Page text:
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The term vascular endothelium refers to a single layer of cells lining the components of the entire cardiovascular system. This includes the heart and the three types of blood vessels: arteries, capillaries and veins. The vascular endothelium is part of an essential function of the body's circulatory system.
In general, the term "endothelium" is sufficient to describe the layer of cells that cover the interior walls of blood vessels. This feature, however, is usually given the "vascular" prefix to differentiate the layers of the heart and blood vessels from the endothelium of other areas of the body, such as the brain and eyes. The vascular endothelium in particular makes sure that the blood flows smoothly within the space of the blood vessel, which is known as lumen. The presence of vascular endothelium permits blood to travel farther, as well as transmits the white blood cells in it.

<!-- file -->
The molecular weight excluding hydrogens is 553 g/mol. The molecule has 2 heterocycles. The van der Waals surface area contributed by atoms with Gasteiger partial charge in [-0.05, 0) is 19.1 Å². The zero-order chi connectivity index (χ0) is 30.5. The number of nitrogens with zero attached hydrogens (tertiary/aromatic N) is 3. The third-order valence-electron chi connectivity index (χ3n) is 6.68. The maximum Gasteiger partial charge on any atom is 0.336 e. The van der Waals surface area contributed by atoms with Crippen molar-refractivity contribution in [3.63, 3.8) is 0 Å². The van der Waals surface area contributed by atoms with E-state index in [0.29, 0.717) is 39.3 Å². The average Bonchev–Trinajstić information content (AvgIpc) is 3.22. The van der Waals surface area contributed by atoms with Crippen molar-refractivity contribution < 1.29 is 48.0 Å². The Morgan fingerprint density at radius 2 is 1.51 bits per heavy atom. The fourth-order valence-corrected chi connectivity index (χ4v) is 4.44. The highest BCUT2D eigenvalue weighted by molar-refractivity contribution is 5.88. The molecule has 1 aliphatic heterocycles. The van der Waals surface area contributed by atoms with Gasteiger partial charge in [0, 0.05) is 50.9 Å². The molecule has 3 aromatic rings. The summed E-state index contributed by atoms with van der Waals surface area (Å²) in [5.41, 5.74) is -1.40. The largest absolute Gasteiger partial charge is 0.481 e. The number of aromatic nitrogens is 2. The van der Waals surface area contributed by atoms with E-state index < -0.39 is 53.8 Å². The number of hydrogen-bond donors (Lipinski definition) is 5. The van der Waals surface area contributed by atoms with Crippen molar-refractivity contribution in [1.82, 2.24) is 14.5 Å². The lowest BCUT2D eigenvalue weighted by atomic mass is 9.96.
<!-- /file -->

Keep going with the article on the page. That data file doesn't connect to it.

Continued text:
The endothelium of the vascular system is formed during a process called angiogenesis. During this process, the endothelial layers of cells are created with the collaboration of the blood vessels’ smooth walls with connective tissue cells called pericytes. These are also called mural cells due to their location at the vessels’ walls.
The vascular endothelium works alongside the lymphatic endothelium. This layer of cells lines the inner walls of the lymphatic capillaries, which get rid of excessive tissue fluid. The flow of this fluid, specifically called lymph while in the vessel and generally known as interstitial fluid, is controlled in the same way that the blood is by the vascular endothelium. The lymphatic capillaries are also components of the lymphatic system.
Both the vascular and lymphatic system comprise the circulatory system. This network of organs circulates blood, tissue fluid, nutrients and other substances between certain organs to maintain the body’s overall health. The vascular endothelium in particular is part of the vascular system, which consists of the heart and blood vessels that it lines.
The lack of the vascular endothelium can adversely affect the vascular system. For instance, tissue swelling could occur as a result of unregulated or increased rate of blood flow. Also, when the endothelium gets additional layers, which are made of plaque, the walls consequently thicken and restrict blood flow. This condition is known as atherosclerosis. A weakening or destruction of the endothelium in the heart and blood vessels can lead to cardiovascular problems such as heart disease or heart attack.
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